Fed efforts to temper volatility could stumble the greenback
Fundamental talking points of the US dollar:
- US growth still leads the developed world
- The Fed’s schedule and the market’s patience
- Always the possibility of a crisis
The US dollar had everything lined up in its favor in the first half of 2021 and yet the currency struggled to gain ground. Some might argue that the base currency was simply playing the role of an unwanted safe haven as financial markets continued their post-pandemic ascent, but I don’t think that’s necessarily the case. The same appetite for yield in this speculative environment finds the greenback in a good position to attract capital to trend leaders like the S&P 500 pushing record or local yields bolstered by a rising 10-year Treasury as a benchmark. The fight arose out of the Federal Reserve’s diligent efforts to undermine surprise.
There seems to be a pretty clear path before the US central bank announces its intention to slowly withdraw from its extraordinary munificence by first unveiling plans for a cut. However, the timing of this announcement is up for debate and President Powell is making an incredible effort to squeeze all the surprise and impact from the official debut – the exact spark that leads to a significant market adjustment. So even if the United States enjoys competitive growth rates and market returns expectations, it can be difficult for the dollar to find serious traction… unless a serious downturn in risk strikes.
US growth still leads the developed world
In a world where the “efficient market hypothesis” sticks to its rudimentary interpretation, the dollar should outperform its major peers on the sole basis of its economic performance and outlook. Thanks to Markit’s June PMI figures (composite), GDP indicators showed that the United States had the fastest expansion clip of all of its major counterparts – including the Eurozone, the United Kingdom and the United States. Japan. Looking further ahead, the growth outlook favors the greenback further according to IMF forecasts, which have raised the pace from a projection of 5.1% in January to 6.4% in April. It is on the basis of significant fiscal and monetary injections and a desire to reopen the economy with vaccinations against the coronavirus. As promising as it sounds, the general reopening of the global economy is dampening the relative appeal that the dollar would otherwise have enjoyed. In a zero rate environment, capital gains matter more than returns.
Figure 1: IMF global growth projections from the World Economic Outlook Report (April 2021)
Source: April WEO IMF table
The Fed’s schedule and the market’s patience
The critical consideration on my radar – and I’m sure many other market players – for the third quarter is the timing of the Fed’s plans to reverse its monetary policy largesse. The group’s favorite inflation indicator hit its fastest annual growth rate in three decades with its May update. When announcing monetary policy in June, the central bank tried to avoid admitting that it would soon begin its tapering, but the rate forecast component of its Summary of Economic Projections (SEP) strongly brought forward the schedule of increases. The steering committee now expects two rate hikes by the end of 2023, although there is debate over whether a decision will take place in 2022.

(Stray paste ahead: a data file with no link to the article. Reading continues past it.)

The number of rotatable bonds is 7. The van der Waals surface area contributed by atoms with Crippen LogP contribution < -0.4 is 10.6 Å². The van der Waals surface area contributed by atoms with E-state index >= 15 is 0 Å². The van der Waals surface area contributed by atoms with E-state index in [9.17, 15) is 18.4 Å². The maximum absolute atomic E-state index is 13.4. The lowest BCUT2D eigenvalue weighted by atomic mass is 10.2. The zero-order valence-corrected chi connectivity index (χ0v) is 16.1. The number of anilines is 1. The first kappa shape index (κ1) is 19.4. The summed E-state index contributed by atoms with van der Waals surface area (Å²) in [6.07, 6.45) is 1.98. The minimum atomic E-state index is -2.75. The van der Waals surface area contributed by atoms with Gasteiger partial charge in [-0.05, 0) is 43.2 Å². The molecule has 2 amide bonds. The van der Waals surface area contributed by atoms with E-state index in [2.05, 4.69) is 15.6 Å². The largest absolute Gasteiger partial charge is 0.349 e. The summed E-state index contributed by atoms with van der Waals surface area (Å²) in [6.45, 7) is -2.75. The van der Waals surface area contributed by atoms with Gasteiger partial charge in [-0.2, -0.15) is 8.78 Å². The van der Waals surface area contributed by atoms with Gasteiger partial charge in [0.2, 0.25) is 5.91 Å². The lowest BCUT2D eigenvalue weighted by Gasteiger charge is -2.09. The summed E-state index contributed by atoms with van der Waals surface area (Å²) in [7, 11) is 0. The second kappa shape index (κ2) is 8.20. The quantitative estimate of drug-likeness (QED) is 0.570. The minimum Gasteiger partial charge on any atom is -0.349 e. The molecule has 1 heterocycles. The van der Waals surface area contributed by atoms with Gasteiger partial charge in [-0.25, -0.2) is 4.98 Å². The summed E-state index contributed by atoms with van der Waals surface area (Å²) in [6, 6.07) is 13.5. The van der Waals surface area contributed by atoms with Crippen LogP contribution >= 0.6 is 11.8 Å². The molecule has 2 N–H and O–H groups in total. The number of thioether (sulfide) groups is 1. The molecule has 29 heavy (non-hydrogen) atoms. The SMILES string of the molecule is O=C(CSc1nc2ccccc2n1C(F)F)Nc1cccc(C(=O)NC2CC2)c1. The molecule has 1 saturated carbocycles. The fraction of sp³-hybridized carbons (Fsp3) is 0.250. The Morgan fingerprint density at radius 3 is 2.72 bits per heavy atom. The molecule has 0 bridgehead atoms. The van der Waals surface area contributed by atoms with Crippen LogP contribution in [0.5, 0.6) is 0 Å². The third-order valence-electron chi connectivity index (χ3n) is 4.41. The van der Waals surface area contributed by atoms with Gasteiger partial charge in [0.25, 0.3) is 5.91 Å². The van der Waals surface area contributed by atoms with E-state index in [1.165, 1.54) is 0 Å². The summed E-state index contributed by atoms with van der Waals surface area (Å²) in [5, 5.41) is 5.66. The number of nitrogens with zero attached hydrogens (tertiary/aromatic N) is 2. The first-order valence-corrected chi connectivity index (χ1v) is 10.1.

On the other hand, the market seems to believe that a hike will indeed occur by the end of next year, referring to the implicit rates of Fed Funds futures. It may seem like a long way off, but the markets are looking to the future and there will be some adjustments that will precede the “take off”. An FOMC survey showed people expect the timeline to be: the reduction begins; followed by stopping asset purchases three quarters later; followed by the first rate hike three quarters later. This suggests that the announcement of these plans will come in the first few months of the third quarter. There is a FOMC decision on July 28 and the Jackson Hole Symposium will be held August 26-28. I don’t think the market has fully embraced this change, but the uncertainty surrounding this development could make trading conditions difficult before it becomes clear.
Chart 2: Dollar DXY index and implied change in federal funds in December 2022 (daily)
Source: TradingView; Prepared by John Kicklighter
Always the possibility of a crisis
Finally, it is important to consider the link of the greenback to risk trends going forward. In extreme risk aversion conditions, it quickly takes on the dress of a last resort safe haven. However, the threat of a full-scale financial collapse is a low probability, even with fears of excessive leverage throughout the financial system. In more moderate periods of risk on and off, the influence of sentiment tends to wane significantly. This may seem to contradict a chart that shows the dollar against a sentiment torchbearer like the S&P 500, but the correlation does not imply motivation. If risk appetite continues to climb at a measured pace over the next quarter, I don’t think that would drive the currency into a total collapse. Nonetheless, the search for returns for excess funds that are injected into the American system would still favor targets like emerging markets or even larger counterparties that have started to slowly strengthen their monetary policy, like the Bank of Canada or the Central Bank. from Canada. Mexico.
Graph of the DXY dollar index overlaid with the S&P 500 and the 60-day correlation (daily)
Source: TradingView; Prepared by John Kicklighter
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